The difficulty is fairly low, as it’s generally clear when you need to end the current round. I only lost one fight in the forty-eight rounds I played (three for each hero, eight from the regular game and eight from the first little expansion), even with the heroes I ended up scoring poorly with. The scoring system for solo play in the manual has five stages, and I achieved a rock-solid consistency in hitting the second level (out of five). It’s rare that I got above (with the Crusader and Sorceress heroes) or below (with the Dwarf and Viking heroes) that bracket. There’s no real victory condition in solo play (though getting more points than your opponent in multiplayer isn’t much of a victory, as you don’t interact), so perhaps being that consistently mediocre in the point total is actually a bad thing? So much of the gameplay is based on the proverbial roll of the dice (which in this case is also a literal roll of the dice) that it’s hard to imagine that one could gain any measure of skill at the game beyond the simple probability calculation you can pick up with a couple of rounds.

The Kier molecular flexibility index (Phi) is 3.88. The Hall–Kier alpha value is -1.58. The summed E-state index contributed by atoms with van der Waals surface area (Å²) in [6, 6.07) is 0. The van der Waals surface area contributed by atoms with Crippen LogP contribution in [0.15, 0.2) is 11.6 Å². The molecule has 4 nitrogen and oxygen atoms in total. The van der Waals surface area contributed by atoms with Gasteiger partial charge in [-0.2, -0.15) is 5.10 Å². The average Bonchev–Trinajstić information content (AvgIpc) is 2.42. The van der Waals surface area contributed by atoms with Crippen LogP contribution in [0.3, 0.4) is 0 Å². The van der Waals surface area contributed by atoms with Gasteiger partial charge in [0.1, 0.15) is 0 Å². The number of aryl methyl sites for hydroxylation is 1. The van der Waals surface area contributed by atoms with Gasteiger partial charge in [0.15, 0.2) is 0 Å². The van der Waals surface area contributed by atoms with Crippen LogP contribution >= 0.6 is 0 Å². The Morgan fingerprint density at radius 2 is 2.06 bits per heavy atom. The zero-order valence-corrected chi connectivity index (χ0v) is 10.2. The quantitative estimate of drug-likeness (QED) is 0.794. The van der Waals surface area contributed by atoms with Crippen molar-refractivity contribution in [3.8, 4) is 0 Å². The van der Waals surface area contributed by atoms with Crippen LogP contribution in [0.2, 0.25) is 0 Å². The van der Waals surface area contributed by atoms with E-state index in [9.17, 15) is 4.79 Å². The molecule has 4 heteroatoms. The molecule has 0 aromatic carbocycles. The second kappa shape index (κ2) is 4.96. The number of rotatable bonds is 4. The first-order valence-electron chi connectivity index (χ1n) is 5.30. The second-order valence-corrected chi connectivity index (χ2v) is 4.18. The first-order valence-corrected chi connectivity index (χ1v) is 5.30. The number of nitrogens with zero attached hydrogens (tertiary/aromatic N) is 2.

So it’s fun, but more of a solo time-waster than anything else.

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Gamer - Level 6
Asmodee fan
Count / Countess
69 of 76 gamers found this helpful
“Filler game not just for dungeon crawlers”

I noticed this on Kickstarter and hopped on the wagon since it was a hugely popular project and it looked like a fun filler game, which is something I would like to have for those few minutes of waiting for other players during a game night. So, what did I get?

The components: